“Many happy returns” may be a fitting birthday or anniversary wish, but it certainly doesn’t describe what most small business taxpayers are experiencing in the first real test run of the new Republican tax law. As we near the end of the 2019 tax season, the shock waves are reverberating. Among the casualties:

  • Small business owners who were expecting significant savings this year and instead saw little to none.
  • Small business owners who have ended up paying significantly more in accounting fees this year because of the level of complexity created by the tax law.
  • CPAs and tax preparers, traditionally willing to go into overdrive for clients during tax season, leaving the field in frustration because the law has added so much burdensome complexity. This is neither hearsay nor hyperbole. Several of the CPAs who have moved on were my colleagues.
  • And small business CPAs and tax preparers who have seen the normal four-month tax season sprint shift to a year-round endurance race dedicated to helping clients understand and manage the complexities of the law.
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I am a CPA who specializes in small businesses and I want to be clear: I’m not concerned about the year-round tax necessity for tax assistance because I personally will have less time for leisure activities. I am concerned because I see the havoc it is wreaking on my small business clients, many of whom took on great financial and personal risk to open a restaurant, start a medical practice or set up a niche logistics operation.

To put it bluntly, I am exhausted dealing with our clients who are surprised by the outcome of “tax reform.” One older client recently told me, “I can’t afford another tax cut.”

The costs and complexities are annoying and troubling—and for many clients, costly—but the most maddening big-picture problem is the wide disparity the tax law creates between large corporations and small businesses. Promising to deliver accelerated job growth,$4,000 more income per average family and greater consumer demand, lawmakers slashed the corporate tax rate to 21 percent, a whopping 40 percent rate cut. Pass-through businesses—the vast majority of which are small—in the meantime were handed a 20 percent tax deduction that expires in a few years along with a new set of incredibly complex tax rules to follow.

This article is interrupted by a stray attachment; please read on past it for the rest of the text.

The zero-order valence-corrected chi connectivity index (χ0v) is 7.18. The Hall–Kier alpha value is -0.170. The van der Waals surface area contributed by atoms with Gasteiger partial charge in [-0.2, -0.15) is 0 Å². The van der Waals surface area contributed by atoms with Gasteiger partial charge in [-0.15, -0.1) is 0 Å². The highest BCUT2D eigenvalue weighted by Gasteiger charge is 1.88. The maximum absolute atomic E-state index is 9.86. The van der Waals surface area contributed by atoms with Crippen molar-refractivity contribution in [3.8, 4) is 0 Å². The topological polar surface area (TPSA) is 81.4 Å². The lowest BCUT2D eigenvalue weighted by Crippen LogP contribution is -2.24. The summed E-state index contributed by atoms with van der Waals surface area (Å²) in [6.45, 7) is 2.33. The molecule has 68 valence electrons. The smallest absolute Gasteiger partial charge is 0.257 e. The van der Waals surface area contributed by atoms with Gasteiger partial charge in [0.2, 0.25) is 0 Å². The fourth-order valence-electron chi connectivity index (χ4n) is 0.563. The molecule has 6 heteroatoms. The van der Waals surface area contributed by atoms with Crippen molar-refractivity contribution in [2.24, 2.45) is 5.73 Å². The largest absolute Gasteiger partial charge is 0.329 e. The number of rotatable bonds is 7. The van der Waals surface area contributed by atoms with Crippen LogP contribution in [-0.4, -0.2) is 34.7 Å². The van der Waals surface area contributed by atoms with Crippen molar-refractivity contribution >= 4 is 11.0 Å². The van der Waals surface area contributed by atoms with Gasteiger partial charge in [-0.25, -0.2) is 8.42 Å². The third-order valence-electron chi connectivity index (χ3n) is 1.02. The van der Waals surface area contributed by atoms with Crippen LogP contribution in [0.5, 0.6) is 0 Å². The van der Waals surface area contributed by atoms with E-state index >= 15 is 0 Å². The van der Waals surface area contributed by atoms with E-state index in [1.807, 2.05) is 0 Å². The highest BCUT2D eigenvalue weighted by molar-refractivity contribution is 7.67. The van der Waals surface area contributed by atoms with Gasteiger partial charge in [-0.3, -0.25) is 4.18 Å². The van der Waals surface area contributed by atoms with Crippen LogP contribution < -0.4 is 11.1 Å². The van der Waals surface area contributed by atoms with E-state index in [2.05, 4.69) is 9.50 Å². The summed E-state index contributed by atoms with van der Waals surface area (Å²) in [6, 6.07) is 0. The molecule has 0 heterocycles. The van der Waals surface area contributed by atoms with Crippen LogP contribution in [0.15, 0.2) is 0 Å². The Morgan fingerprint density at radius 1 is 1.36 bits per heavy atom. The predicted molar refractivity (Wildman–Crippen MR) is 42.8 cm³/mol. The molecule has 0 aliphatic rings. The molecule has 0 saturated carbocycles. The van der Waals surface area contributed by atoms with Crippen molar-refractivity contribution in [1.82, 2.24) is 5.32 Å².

The tax law failed to deliver on the big promises and most small businesses knew from the outset that the much smaller, complicated and temporary benefits for them would not help them significantly invest in their businesses. 

A poll Businesses for Responsible Tax Reform conducted last year found 69 percent of small business owners didn’t think they would be able to hire as a result of the new law and 59 percent said they would not give raises. That’s not surprising considering the Joint Committee on Taxation found 44 percent of the tax benefits for small businesses will go to just 200,000 business owners making $1 million or more. By 2024, millionaires will be receiving over half of that tax relief. This means less than 1 percent of small business owners are receiving the lion’s share of the benefit.

And as we’ve seen in one news story after another, corporations took their enormous tax break and gave the windfall to their wealthy investors in the form of stock buybacks. By comparison, some small business owners got a few extra bucks they could use to pay their higher accounting bill.

That lopsided result is troubling for small business owners and for our economy. Corporations didn’t need the extra cash. They were doing just fine. But there is a serious threat to our economy from a lack of growth in small business start-ups that traditionally account for most net new jobs in our country.

Tax policy chooses winners and losers, and the winners here are not Main Street small businesses or their customer base, middle-class consumers. The winners are big corporations and the ultra-wealthy.

We need to create a tax code that supports and rewards the Main Street entrepreneurs who create jobs and invest in our communities. Our economy can’t afford not to.

Anne Zimmerman is a small business CPA in Cincinnati, Ohio, and co-chair of  Businesses for Responsible Tax Reform.